In the mid-1500s, the Catholic Church was in crisis. The Protestant Reformation had prompted a mass exodus from the faith in northern Europe. Catholic leaders responded with reforms of their own—the Counter-Reformation—including the promise of a more personal spirituality. To spread the word, the Church turned to artists.
Painters and sculptors in Italy and Spain obliged with stirring emotional scenes that the faithful could relate to on a personal level, such as Mary nursing the baby Jesus, or Christ contorting in agony on the cross. Their energetic compositions seem to spill from their borders, engulfing viewers in the action. Christ is no distant savior, these dramatic works suggest. He is right there among the viewers, feeling the pain of being human.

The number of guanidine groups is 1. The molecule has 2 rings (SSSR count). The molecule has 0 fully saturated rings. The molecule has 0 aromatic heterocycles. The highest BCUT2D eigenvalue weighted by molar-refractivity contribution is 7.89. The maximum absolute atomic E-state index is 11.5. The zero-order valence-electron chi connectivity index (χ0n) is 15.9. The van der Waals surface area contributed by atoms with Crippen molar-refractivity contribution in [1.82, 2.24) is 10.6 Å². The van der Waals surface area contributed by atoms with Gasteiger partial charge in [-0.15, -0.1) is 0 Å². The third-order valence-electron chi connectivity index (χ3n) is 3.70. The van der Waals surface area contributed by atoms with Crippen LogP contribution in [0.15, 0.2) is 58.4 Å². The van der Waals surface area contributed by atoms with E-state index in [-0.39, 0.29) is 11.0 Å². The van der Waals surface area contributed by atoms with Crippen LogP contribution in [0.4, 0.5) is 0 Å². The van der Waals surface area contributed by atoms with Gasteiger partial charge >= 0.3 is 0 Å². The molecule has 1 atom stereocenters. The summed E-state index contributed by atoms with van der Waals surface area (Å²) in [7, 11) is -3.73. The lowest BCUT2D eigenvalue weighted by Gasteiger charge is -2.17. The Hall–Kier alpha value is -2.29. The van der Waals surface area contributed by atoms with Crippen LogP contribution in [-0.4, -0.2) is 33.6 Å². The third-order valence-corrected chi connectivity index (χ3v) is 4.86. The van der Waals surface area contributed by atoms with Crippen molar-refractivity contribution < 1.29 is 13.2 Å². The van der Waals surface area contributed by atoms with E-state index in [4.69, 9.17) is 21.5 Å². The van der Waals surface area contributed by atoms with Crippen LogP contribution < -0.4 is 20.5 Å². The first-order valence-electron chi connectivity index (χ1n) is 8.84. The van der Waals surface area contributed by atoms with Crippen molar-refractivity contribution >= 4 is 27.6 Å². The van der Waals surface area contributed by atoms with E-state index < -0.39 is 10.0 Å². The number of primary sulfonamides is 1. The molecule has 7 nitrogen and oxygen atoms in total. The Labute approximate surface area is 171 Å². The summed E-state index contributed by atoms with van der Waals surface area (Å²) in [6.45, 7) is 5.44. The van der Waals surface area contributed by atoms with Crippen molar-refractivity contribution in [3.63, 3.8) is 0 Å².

16th Century European